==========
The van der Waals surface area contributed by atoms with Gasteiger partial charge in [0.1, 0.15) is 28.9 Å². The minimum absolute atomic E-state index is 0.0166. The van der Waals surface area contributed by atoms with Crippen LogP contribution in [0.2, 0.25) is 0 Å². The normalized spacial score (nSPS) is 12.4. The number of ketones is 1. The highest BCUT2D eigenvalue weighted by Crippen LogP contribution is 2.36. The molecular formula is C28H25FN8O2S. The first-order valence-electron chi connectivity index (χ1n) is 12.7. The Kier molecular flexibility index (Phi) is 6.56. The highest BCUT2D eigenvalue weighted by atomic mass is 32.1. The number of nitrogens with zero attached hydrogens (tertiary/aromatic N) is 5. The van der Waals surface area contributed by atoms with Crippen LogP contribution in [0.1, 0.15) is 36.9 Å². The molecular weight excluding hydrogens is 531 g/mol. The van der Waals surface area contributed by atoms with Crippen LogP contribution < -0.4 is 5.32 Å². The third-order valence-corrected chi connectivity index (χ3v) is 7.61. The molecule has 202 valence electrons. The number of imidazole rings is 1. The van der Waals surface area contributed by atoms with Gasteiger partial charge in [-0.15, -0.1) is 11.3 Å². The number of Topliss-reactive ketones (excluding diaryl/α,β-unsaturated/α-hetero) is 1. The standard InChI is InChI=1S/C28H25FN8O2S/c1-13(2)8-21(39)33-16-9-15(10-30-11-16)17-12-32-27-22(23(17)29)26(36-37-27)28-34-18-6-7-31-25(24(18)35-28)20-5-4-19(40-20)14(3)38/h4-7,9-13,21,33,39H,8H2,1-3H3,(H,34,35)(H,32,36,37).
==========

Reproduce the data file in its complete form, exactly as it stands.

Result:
The van der Waals surface area contributed by atoms with Gasteiger partial charge in [0.1, 0.15) is 28.9 Å². The minimum absolute atomic E-state index is 0.0166. The van der Waals surface area contributed by atoms with Crippen LogP contribution in [0.2, 0.25) is 0 Å². The normalized spacial score (nSPS) is 12.4. The number of ketones is 1. The highest BCUT2D eigenvalue weighted by Crippen LogP contribution is 2.36. The molecular formula is C28H25FN8O2S. The first-order valence-electron chi connectivity index (χ1n) is 12.7. The Kier molecular flexibility index (Phi) is 6.56. The highest BCUT2D eigenvalue weighted by atomic mass is 32.1. The number of nitrogens with zero attached hydrogens (tertiary/aromatic N) is 5. The van der Waals surface area contributed by atoms with Crippen LogP contribution in [0.1, 0.15) is 36.9 Å². The molecular weight excluding hydrogens is 531 g/mol. The van der Waals surface area contributed by atoms with Crippen LogP contribution < -0.4 is 5.32 Å². The third-order valence-corrected chi connectivity index (χ3v) is 7.61. The molecule has 202 valence electrons. The number of imidazole rings is 1. The van der Waals surface area contributed by atoms with Gasteiger partial charge in [-0.15, -0.1) is 11.3 Å². The number of Topliss-reactive ketones (excluding diaryl/α,β-unsaturated/α-hetero) is 1. The standard InChI is InChI=1S/C28H25FN8O2S/c1-13(2)8-21(39)33-16-9-15(10-30-11-16)17-12-32-27-22(23(17)29)26(36-37-27)28-34-18-6-7-31-25(24(18)35-28)20-5-4-19(40-20)14(3)38/h4-7,9-13,21,33,39H,8H2,1-3H3,(H,34,35)(H,32,36,37).